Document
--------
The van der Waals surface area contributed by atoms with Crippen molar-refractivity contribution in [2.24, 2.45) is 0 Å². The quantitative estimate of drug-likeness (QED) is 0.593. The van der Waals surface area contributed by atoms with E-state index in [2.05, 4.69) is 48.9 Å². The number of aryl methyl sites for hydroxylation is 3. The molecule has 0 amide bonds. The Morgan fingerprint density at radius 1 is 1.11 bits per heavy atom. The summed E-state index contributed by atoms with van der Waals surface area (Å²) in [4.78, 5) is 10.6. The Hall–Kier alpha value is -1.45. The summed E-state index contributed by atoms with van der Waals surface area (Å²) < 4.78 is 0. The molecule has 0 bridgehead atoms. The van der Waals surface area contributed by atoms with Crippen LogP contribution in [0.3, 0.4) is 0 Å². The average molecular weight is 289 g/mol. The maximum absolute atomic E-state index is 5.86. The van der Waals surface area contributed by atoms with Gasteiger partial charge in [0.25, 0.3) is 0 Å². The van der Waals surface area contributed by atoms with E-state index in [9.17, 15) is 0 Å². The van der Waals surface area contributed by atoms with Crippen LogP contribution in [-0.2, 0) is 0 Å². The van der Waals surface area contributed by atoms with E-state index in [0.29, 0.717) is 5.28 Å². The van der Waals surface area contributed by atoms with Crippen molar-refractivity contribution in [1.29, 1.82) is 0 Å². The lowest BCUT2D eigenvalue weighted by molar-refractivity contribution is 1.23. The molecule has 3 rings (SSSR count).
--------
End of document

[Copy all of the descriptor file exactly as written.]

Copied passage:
The van der Waals surface area contributed by atoms with Crippen molar-refractivity contribution in [2.24, 2.45) is 0 Å². The quantitative estimate of drug-likeness (QED) is 0.593. The van der Waals surface area contributed by atoms with E-state index in [2.05, 4.69) is 48.9 Å². The number of aryl methyl sites for hydroxylation is 3. The molecule has 0 amide bonds. The Morgan fingerprint density at radius 1 is 1.11 bits per heavy atom. The summed E-state index contributed by atoms with van der Waals surface area (Å²) in [4.78, 5) is 10.6. The Hall–Kier alpha value is -1.45. The summed E-state index contributed by atoms with van der Waals surface area (Å²) < 4.78 is 0. The molecule has 0 bridgehead atoms. The van der Waals surface area contributed by atoms with Crippen LogP contribution in [0.3, 0.4) is 0 Å². The average molecular weight is 289 g/mol. The maximum absolute atomic E-state index is 5.86. The van der Waals surface area contributed by atoms with Gasteiger partial charge in [0.25, 0.3) is 0 Å². The van der Waals surface area contributed by atoms with E-state index in [9.17, 15) is 0 Å². The van der Waals surface area contributed by atoms with Crippen LogP contribution in [-0.2, 0) is 0 Å². The van der Waals surface area contributed by atoms with E-state index in [0.29, 0.717) is 5.28 Å². The van der Waals surface area contributed by atoms with Crippen molar-refractivity contribution in [1.29, 1.82) is 0 Å². The lowest BCUT2D eigenvalue weighted by molar-refractivity contribution is 1.23. The molecule has 3 rings (SSSR count).